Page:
Maintenance Technology January 2016 - (Page 4)
houghtful feedback is great. Thoughtful
ranting feedback is the greatest. Ranting
feedback is what I received in response to
my Dec. 2015 column, "What's Up With
To recap, in that column, I shared insight from
two readers (both currently working as industry
consultants) regarding the lack of management
backbone and stick-to-itiveness when it comes
to reliability in today's plants and facilities. The
problem, as one of their real-world horror stories
illustrated, isn't new. It goes back for decades, and
is repeated over and over at sites as managers come
and go and, apparently, management fashions
One reader who responded to my invitation to
tell us more about the situation today put it bluntly:
"Judging from your editorial," he wrote, "'I'm not
the only one who sees matters as they really are.
The state of reliability is deplorable. More and more
hot air is being generated out there. Hot air sells
better than cruel analysis."
'The state of reliability is deplorable.
More and more hot air is being
generated out there. Hot air sells
better than cruel analysis.'
Another correspondent (a long-time consultant
as well) went into much more detail. Basing his
opinion on 20 years in the field, he categorized a
sustainable reliability process as "an anomaly rather
than the norm."
Like one of the readers quoted in my December
column, he described how easy it is to derail
reliability plans and processes. The next (revolving
door) manager has to put his "stamp" or slant on
the process, whether his/her new plan has proven
to be effective or not.
"I have seen this with one of my former international oil and gas clients," he wrote, "where a
corporate maintenance strategic planning process
was 'tweaked' by engineering to the point where it
bore little to no resemblance to the initial (and very
successful) former strategy."
His solution? "Unless and until there is a realization that 'if it ain't broke don't fix it' philosophy
exists in the corporate boardroom, we will continue
to see any strategic plans and processes revamped
in the name of the new 'owner' who is encouraged
in this behavior by actively being franchised to
make wholesale changes."
As he reported seeing-again and again and
again-"The command and control philosophy
in the traditional vein continues to revert when
a strategic initiative fails to immediately show
dramatic results. As anyone in the reliability
business understands, behavior needs to change to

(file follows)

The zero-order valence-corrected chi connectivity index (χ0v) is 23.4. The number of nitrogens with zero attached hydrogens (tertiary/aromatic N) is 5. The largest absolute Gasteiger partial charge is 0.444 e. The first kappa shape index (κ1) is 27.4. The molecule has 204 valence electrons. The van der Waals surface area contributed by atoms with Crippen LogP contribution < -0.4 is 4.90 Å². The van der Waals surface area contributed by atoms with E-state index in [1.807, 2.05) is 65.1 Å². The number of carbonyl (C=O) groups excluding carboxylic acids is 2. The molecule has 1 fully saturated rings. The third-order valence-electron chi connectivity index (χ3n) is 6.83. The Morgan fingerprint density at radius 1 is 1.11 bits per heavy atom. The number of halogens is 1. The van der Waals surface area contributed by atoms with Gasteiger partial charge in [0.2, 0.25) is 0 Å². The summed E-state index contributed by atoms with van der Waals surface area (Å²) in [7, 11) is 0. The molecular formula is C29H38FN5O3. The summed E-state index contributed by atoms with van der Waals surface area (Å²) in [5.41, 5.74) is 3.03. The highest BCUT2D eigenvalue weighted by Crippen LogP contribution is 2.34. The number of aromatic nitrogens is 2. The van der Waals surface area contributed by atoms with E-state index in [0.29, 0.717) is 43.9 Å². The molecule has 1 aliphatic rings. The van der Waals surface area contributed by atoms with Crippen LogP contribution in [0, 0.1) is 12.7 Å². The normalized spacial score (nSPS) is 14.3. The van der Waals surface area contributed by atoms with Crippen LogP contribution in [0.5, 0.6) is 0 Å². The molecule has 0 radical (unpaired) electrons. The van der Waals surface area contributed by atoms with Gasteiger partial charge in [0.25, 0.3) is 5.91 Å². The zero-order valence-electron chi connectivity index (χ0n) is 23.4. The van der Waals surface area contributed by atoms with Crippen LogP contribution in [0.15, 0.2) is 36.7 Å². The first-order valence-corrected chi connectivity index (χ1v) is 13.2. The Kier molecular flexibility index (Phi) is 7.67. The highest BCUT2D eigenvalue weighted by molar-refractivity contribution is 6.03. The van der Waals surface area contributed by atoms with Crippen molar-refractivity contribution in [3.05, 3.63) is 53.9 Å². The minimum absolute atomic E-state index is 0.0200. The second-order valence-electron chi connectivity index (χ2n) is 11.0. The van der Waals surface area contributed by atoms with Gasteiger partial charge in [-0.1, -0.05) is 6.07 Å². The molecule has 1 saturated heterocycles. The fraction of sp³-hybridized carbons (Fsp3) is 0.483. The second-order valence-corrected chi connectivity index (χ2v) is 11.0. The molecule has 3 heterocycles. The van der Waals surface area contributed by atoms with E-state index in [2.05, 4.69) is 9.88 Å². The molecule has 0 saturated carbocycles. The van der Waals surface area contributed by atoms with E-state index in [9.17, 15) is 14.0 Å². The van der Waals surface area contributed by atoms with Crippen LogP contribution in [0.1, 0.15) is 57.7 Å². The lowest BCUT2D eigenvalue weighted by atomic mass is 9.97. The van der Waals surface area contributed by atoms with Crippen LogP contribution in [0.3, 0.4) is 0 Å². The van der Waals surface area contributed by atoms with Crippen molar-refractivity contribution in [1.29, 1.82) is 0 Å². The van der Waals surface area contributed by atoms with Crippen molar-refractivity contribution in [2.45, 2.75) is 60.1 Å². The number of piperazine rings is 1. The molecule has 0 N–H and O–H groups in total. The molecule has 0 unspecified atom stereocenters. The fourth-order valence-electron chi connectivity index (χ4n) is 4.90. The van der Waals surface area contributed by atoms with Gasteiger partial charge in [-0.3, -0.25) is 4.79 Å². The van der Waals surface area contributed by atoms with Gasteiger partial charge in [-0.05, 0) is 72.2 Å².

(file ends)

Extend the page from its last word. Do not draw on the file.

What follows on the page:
support stability and sustainability and quarter-toquarter financial results will not reflect the benefits
of a reliability process that needs to be measured in
years rather than in months."
Alas, in this consultant's view, "Such behaviors
are generally supported by a team process that
breaks down when the old command-and-control
philosophy re-emerges. And, employees become
more jaded by each successive new 'latest and
greatest' plan for improvement."
He's found that, although rank-and-file
employees may at first be willing to participate [in
new improvement initiatives], their mistrust of
middle and upper management gets in the way:
"They're no longer able to visualize any WIIFM
(What's In It For Me) from a new initiative, as they
are certain that there will be a new one in place
in the coming months/years." All the while, he
lamented, "They continue to fight the good fight on
the floor, attempting to keep everything running
and making widgets."
Things continue to deteriorate, he noted, during
economic downturns when further strategic,
reliability, and associated support training are
among the first items on the chopping block, even
though "they are exactly what is needed to combat
Thanks to these readers for ranting. I encourage
you to do the same. MT
Table of Contents for the Digital Edition of Maintenance Technology January 2016
On The Floor
Keeping Old Machines Running Like New
Operational Excellence Is A Competitive Necessity
Sell Reliability to Management
Several Hands Responsible For This Oil Debacle
Infrared Detects Leaks
Mobile CMMS Benefits
Gear Pitting Issues
Manage Energy Processes
Maintenance Technology January 2016